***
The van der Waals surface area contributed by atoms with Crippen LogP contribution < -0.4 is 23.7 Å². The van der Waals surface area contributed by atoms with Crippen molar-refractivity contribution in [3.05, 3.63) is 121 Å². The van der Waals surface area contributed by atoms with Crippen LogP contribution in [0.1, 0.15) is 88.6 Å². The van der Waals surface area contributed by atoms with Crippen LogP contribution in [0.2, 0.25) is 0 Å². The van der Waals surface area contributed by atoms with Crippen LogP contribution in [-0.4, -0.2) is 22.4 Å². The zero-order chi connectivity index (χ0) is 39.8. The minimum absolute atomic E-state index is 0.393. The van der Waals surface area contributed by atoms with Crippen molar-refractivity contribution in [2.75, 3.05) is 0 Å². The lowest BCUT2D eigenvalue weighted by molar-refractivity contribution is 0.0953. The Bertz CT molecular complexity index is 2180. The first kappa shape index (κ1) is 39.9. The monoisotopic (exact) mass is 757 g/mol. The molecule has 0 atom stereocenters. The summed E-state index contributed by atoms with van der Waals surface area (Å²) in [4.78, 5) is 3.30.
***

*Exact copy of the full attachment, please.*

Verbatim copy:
The van der Waals surface area contributed by atoms with Crippen LogP contribution < -0.4 is 23.7 Å². The van der Waals surface area contributed by atoms with Crippen molar-refractivity contribution in [3.05, 3.63) is 121 Å². The van der Waals surface area contributed by atoms with Crippen LogP contribution in [0.1, 0.15) is 88.6 Å². The van der Waals surface area contributed by atoms with Crippen LogP contribution in [0.2, 0.25) is 0 Å². The van der Waals surface area contributed by atoms with Crippen LogP contribution in [-0.4, -0.2) is 22.4 Å². The zero-order chi connectivity index (χ0) is 39.8. The minimum absolute atomic E-state index is 0.393. The van der Waals surface area contributed by atoms with Crippen molar-refractivity contribution in [2.75, 3.05) is 0 Å². The lowest BCUT2D eigenvalue weighted by molar-refractivity contribution is 0.0953. The Bertz CT molecular complexity index is 2180. The first kappa shape index (κ1) is 39.9. The monoisotopic (exact) mass is 757 g/mol. The molecule has 0 atom stereocenters. The summed E-state index contributed by atoms with van der Waals surface area (Å²) in [4.78, 5) is 3.30.